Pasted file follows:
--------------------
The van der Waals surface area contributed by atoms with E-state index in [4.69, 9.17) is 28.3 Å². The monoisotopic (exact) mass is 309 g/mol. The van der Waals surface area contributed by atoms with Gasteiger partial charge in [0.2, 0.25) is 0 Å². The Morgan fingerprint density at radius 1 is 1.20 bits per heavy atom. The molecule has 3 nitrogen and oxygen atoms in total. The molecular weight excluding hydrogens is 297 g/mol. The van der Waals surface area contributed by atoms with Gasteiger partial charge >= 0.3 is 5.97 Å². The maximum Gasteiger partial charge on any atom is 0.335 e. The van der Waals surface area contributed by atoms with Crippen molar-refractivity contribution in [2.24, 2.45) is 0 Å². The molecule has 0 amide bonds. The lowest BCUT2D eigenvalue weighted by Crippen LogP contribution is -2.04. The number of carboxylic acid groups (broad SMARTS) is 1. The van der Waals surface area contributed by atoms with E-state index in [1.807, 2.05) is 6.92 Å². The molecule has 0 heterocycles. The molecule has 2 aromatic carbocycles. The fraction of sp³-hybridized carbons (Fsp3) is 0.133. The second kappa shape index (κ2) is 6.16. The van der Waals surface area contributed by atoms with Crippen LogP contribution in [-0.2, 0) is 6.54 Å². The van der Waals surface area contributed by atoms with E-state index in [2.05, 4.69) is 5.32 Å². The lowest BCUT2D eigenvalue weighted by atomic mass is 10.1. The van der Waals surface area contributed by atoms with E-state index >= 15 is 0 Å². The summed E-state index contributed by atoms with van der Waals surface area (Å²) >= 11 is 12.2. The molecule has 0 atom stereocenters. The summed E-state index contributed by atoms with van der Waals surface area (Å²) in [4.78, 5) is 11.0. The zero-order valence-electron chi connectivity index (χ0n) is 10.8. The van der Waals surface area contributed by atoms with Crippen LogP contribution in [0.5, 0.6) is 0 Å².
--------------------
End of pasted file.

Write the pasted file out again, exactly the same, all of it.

The van der Waals surface area contributed by atoms with E-state index in [4.69, 9.17) is 28.3 Å². The monoisotopic (exact) mass is 309 g/mol. The van der Waals surface area contributed by atoms with Gasteiger partial charge in [0.2, 0.25) is 0 Å². The Morgan fingerprint density at radius 1 is 1.20 bits per heavy atom. The molecule has 3 nitrogen and oxygen atoms in total. The molecular weight excluding hydrogens is 297 g/mol. The van der Waals surface area contributed by atoms with Gasteiger partial charge >= 0.3 is 5.97 Å². The maximum Gasteiger partial charge on any atom is 0.335 e. The van der Waals surface area contributed by atoms with Crippen molar-refractivity contribution in [2.24, 2.45) is 0 Å². The molecule has 0 amide bonds. The lowest BCUT2D eigenvalue weighted by Crippen LogP contribution is -2.04. The number of carboxylic acid groups (broad SMARTS) is 1. The van der Waals surface area contributed by atoms with E-state index in [1.807, 2.05) is 6.92 Å². The molecule has 0 heterocycles. The molecule has 2 aromatic carbocycles. The fraction of sp³-hybridized carbons (Fsp3) is 0.133. The second kappa shape index (κ2) is 6.16. The van der Waals surface area contributed by atoms with Crippen LogP contribution in [-0.2, 0) is 6.54 Å². The van der Waals surface area contributed by atoms with E-state index in [2.05, 4.69) is 5.32 Å². The lowest BCUT2D eigenvalue weighted by atomic mass is 10.1. The van der Waals surface area contributed by atoms with E-state index >= 15 is 0 Å². The summed E-state index contributed by atoms with van der Waals surface area (Å²) >= 11 is 12.2. The molecule has 0 atom stereocenters. The summed E-state index contributed by atoms with van der Waals surface area (Å²) in [4.78, 5) is 11.0. The zero-order valence-electron chi connectivity index (χ0n) is 10.8. The van der Waals surface area contributed by atoms with Crippen LogP contribution in [0.5, 0.6) is 0 Å².